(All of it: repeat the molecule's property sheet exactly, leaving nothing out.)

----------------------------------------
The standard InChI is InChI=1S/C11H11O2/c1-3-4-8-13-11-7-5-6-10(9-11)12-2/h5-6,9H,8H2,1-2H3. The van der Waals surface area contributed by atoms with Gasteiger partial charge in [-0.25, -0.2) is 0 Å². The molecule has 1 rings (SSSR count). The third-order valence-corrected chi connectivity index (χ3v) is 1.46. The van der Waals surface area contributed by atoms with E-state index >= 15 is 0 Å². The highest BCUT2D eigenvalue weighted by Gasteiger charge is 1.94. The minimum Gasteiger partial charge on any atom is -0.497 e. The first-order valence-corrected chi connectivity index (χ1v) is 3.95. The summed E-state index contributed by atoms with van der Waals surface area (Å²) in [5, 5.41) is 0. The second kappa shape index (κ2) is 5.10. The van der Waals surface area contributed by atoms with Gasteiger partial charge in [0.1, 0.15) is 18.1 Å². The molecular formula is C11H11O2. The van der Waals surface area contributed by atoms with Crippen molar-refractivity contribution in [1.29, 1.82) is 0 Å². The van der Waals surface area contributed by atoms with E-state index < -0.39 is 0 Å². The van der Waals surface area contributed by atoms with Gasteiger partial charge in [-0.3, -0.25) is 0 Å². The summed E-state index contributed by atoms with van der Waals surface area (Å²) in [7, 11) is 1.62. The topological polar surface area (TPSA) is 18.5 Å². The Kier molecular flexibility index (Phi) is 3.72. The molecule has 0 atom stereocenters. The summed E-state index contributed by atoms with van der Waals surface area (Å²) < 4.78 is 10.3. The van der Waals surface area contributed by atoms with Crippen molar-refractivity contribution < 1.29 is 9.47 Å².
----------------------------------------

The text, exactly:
The standard InChI is InChI=1S/C11H11O2/c1-3-4-8-13-11-7-5-6-10(9-11)12-2/h5-6,9H,8H2,1-2H3. The van der Waals surface area contributed by atoms with Gasteiger partial charge in [-0.25, -0.2) is 0 Å². The molecule has 1 rings (SSSR count). The third-order valence-corrected chi connectivity index (χ3v) is 1.46. The van der Waals surface area contributed by atoms with E-state index >= 15 is 0 Å². The highest BCUT2D eigenvalue weighted by Gasteiger charge is 1.94. The minimum Gasteiger partial charge on any atom is -0.497 e. The first-order valence-corrected chi connectivity index (χ1v) is 3.95. The summed E-state index contributed by atoms with van der Waals surface area (Å²) in [5, 5.41) is 0. The second kappa shape index (κ2) is 5.10. The van der Waals surface area contributed by atoms with Gasteiger partial charge in [0.1, 0.15) is 18.1 Å². The molecular formula is C11H11O2. The van der Waals surface area contributed by atoms with Crippen molar-refractivity contribution in [1.29, 1.82) is 0 Å². The van der Waals surface area contributed by atoms with E-state index < -0.39 is 0 Å². The van der Waals surface area contributed by atoms with Gasteiger partial charge in [-0.3, -0.25) is 0 Å². The summed E-state index contributed by atoms with van der Waals surface area (Å²) in [7, 11) is 1.62. The topological polar surface area (TPSA) is 18.5 Å². The Kier molecular flexibility index (Phi) is 3.72. The molecule has 0 atom stereocenters. The summed E-state index contributed by atoms with van der Waals surface area (Å²) < 4.78 is 10.3. The van der Waals surface area contributed by atoms with Crippen molar-refractivity contribution < 1.29 is 9.47 Å².